"Facebook provides a platform for presenting ideas, some more extreme than others," he told The Media Line. "I think this will actually prevent civil strife, because people will weigh the different opinions against each other."
Rania Al-Malki, editor-in-chief of the English-language Daily News Egypt told The Media Line she is convinced the new freedom is here to stay.
"Just a few weeks ago, three members of the military council appeared for the first time on a prime time television show and the host of the show was asking them questions about all kinds of things," Al-Malki said. "They were basically being grilled live on air for everyone to see. The threshold has shifted completely and it's never going to go back to how it was before."
Still, both the government and ordinary Egyptians are still feeling their way into the era. In an article appearing in Al-Ahram last month, Said said the army will have to learn to be more accountable towards the parliament and towards local media.
"The army, like the Egyptian public, is going through a learning process in this transitional period," he said. "Today the military can be criticized like any other professional sector, just like doctors or teachers."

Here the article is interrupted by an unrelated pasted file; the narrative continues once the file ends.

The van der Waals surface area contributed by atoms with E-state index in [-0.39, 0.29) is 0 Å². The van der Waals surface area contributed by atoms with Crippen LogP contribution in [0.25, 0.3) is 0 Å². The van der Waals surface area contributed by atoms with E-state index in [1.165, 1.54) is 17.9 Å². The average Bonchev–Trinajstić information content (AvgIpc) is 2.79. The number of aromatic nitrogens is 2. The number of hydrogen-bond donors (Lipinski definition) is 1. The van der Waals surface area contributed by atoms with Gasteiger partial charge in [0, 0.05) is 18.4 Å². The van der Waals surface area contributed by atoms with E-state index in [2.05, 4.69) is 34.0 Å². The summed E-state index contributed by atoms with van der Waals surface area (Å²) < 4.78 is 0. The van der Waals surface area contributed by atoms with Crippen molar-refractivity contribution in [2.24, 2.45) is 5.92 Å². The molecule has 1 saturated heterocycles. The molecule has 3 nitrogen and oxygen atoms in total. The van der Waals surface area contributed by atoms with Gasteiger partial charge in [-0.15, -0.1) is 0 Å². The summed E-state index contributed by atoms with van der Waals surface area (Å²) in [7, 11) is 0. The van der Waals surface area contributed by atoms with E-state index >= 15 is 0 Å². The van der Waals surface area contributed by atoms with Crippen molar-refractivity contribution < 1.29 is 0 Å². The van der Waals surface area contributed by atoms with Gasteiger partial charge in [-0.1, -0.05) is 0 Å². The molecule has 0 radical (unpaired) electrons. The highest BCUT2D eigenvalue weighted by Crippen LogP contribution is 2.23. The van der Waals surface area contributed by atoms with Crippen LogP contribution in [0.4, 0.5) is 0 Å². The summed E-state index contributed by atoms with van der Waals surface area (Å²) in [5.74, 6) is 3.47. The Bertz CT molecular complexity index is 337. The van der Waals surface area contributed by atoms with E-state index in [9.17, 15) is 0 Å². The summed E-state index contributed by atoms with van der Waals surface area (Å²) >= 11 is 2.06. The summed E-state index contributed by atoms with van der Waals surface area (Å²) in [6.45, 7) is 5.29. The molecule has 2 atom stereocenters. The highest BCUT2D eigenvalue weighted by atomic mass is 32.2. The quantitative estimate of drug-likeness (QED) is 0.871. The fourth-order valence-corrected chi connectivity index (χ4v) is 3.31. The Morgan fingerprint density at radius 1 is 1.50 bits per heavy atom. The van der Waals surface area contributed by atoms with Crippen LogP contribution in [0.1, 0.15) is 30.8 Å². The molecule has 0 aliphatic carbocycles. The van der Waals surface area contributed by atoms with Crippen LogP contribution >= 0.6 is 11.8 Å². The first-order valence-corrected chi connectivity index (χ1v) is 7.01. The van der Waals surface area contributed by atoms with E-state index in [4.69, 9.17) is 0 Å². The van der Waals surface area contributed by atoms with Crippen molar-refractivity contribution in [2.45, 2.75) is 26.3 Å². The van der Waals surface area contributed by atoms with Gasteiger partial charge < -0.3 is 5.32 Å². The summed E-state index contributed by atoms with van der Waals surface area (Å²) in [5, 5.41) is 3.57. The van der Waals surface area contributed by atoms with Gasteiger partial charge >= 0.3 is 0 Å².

Well, not quite. The army sent what human rights activists said is a disturbing message last month when it arrested a 25-year-old blogger, Maikel Nabil Sanad, for allegedly defaming the armed forces and sentenced him to three years in prison by a military court.
“The methods used by the Egyptian military do not seem to have evolved since Hosni Mubarak’s fall,” Reporters Without Borders Secretary-General Jean-François Julliard said in response to the sentence. “They show the degree to which the military still cannot be criticized and are still a taboo subject. A civilian should not be tried by a military court. This is not the way things are done in the democratic society to which Egyptians aspire.”
Ziada, the blogger, admitted that self-censorship was practiced by Egypt's mainstream media with regards to the Supreme Council, but added that many individuals openly criticized the army on Facebook and Twitter.
"Fear of criticism is our heritage of past years," she said. "It used to be taboo, a red line."